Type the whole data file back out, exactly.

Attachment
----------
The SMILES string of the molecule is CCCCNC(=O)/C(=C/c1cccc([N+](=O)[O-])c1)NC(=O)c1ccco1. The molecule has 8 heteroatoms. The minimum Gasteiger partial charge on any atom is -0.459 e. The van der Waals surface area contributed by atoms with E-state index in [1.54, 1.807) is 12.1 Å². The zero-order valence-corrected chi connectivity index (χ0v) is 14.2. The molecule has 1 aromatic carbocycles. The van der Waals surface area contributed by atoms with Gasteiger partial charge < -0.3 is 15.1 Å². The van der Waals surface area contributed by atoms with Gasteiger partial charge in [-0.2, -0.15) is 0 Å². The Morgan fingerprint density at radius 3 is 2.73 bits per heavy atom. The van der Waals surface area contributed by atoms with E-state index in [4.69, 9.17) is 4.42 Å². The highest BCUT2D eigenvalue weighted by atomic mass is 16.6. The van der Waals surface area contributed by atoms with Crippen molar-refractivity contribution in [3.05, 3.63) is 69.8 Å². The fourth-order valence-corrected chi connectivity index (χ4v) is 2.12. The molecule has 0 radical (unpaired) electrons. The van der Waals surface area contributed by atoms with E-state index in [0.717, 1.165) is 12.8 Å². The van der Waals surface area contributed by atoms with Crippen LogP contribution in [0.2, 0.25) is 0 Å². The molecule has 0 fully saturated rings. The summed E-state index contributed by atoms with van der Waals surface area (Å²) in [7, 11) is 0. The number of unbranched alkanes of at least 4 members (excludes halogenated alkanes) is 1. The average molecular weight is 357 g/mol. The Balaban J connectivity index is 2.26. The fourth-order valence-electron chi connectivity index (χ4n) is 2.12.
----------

The SMILES string of the molecule is CCCCNC(=O)/C(=C/c1cccc([N+](=O)[O-])c1)NC(=O)c1ccco1. The molecule has 8 heteroatoms. The minimum Gasteiger partial charge on any atom is -0.459 e. The van der Waals surface area contributed by atoms with E-state index in [1.54, 1.807) is 12.1 Å². The zero-order valence-corrected chi connectivity index (χ0v) is 14.2. The molecule has 1 aromatic carbocycles. The van der Waals surface area contributed by atoms with Gasteiger partial charge < -0.3 is 15.1 Å². The van der Waals surface area contributed by atoms with Gasteiger partial charge in [-0.2, -0.15) is 0 Å². The Morgan fingerprint density at radius 3 is 2.73 bits per heavy atom. The van der Waals surface area contributed by atoms with E-state index in [4.69, 9.17) is 4.42 Å². The highest BCUT2D eigenvalue weighted by atomic mass is 16.6. The van der Waals surface area contributed by atoms with Crippen molar-refractivity contribution in [3.05, 3.63) is 69.8 Å². The fourth-order valence-corrected chi connectivity index (χ4v) is 2.12. The molecule has 0 radical (unpaired) electrons. The van der Waals surface area contributed by atoms with E-state index in [0.717, 1.165) is 12.8 Å². The van der Waals surface area contributed by atoms with Crippen LogP contribution in [0.2, 0.25) is 0 Å². The molecule has 0 fully saturated rings. The summed E-state index contributed by atoms with van der Waals surface area (Å²) in [7, 11) is 0. The number of unbranched alkanes of at least 4 members (excludes halogenated alkanes) is 1. The average molecular weight is 357 g/mol. The Balaban J connectivity index is 2.26. The fourth-order valence-electron chi connectivity index (χ4n) is 2.12.